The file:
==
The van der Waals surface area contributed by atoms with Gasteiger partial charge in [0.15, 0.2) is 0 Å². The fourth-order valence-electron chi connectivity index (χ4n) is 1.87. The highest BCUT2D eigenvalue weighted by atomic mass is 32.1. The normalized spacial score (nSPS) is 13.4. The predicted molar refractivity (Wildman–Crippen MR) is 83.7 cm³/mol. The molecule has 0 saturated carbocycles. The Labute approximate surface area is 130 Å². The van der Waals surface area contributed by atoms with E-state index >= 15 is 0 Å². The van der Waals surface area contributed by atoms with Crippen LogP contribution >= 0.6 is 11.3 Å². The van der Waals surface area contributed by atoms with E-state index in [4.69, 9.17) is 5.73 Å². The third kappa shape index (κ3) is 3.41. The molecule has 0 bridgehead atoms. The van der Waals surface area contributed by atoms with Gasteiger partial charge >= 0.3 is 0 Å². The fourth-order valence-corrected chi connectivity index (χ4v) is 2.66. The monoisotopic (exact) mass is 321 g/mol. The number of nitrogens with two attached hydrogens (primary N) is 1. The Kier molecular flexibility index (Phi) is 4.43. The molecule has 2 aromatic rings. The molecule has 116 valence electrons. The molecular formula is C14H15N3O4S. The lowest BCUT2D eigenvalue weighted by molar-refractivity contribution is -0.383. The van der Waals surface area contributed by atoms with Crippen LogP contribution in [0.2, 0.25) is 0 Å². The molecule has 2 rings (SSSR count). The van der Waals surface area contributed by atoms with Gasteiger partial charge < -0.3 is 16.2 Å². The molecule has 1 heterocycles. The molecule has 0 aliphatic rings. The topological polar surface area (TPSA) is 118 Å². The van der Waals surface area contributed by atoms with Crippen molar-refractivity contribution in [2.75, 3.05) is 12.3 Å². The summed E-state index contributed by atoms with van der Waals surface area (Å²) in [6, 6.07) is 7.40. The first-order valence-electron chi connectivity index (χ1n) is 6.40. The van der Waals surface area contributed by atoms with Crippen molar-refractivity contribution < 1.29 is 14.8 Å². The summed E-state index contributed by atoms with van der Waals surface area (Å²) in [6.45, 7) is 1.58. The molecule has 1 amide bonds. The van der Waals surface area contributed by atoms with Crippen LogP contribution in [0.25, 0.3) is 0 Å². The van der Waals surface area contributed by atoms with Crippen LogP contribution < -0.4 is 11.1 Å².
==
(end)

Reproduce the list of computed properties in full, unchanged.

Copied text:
The van der Waals surface area contributed by atoms with Gasteiger partial charge in [0.15, 0.2) is 0 Å². The fourth-order valence-electron chi connectivity index (χ4n) is 1.87. The highest BCUT2D eigenvalue weighted by atomic mass is 32.1. The normalized spacial score (nSPS) is 13.4. The predicted molar refractivity (Wildman–Crippen MR) is 83.7 cm³/mol. The molecule has 0 saturated carbocycles. The Labute approximate surface area is 130 Å². The van der Waals surface area contributed by atoms with E-state index >= 15 is 0 Å². The van der Waals surface area contributed by atoms with Crippen LogP contribution >= 0.6 is 11.3 Å². The van der Waals surface area contributed by atoms with E-state index in [4.69, 9.17) is 5.73 Å². The third kappa shape index (κ3) is 3.41. The molecule has 0 bridgehead atoms. The van der Waals surface area contributed by atoms with Gasteiger partial charge >= 0.3 is 0 Å². The fourth-order valence-corrected chi connectivity index (χ4v) is 2.66. The monoisotopic (exact) mass is 321 g/mol. The number of nitrogens with two attached hydrogens (primary N) is 1. The Kier molecular flexibility index (Phi) is 4.43. The molecule has 2 aromatic rings. The molecule has 116 valence electrons. The molecular formula is C14H15N3O4S. The lowest BCUT2D eigenvalue weighted by molar-refractivity contribution is -0.383. The van der Waals surface area contributed by atoms with Crippen LogP contribution in [0.2, 0.25) is 0 Å². The molecule has 2 rings (SSSR count). The van der Waals surface area contributed by atoms with Gasteiger partial charge < -0.3 is 16.2 Å². The molecule has 1 heterocycles. The molecule has 0 aliphatic rings. The topological polar surface area (TPSA) is 118 Å². The van der Waals surface area contributed by atoms with Crippen molar-refractivity contribution in [2.75, 3.05) is 12.3 Å². The summed E-state index contributed by atoms with van der Waals surface area (Å²) in [6, 6.07) is 7.40. The first-order valence-electron chi connectivity index (χ1n) is 6.40. The van der Waals surface area contributed by atoms with Crippen molar-refractivity contribution < 1.29 is 14.8 Å². The summed E-state index contributed by atoms with van der Waals surface area (Å²) in [6.45, 7) is 1.58. The molecule has 1 amide bonds. The van der Waals surface area contributed by atoms with Crippen LogP contribution in [0.25, 0.3) is 0 Å². The van der Waals surface area contributed by atoms with Crippen LogP contribution < -0.4 is 11.1 Å².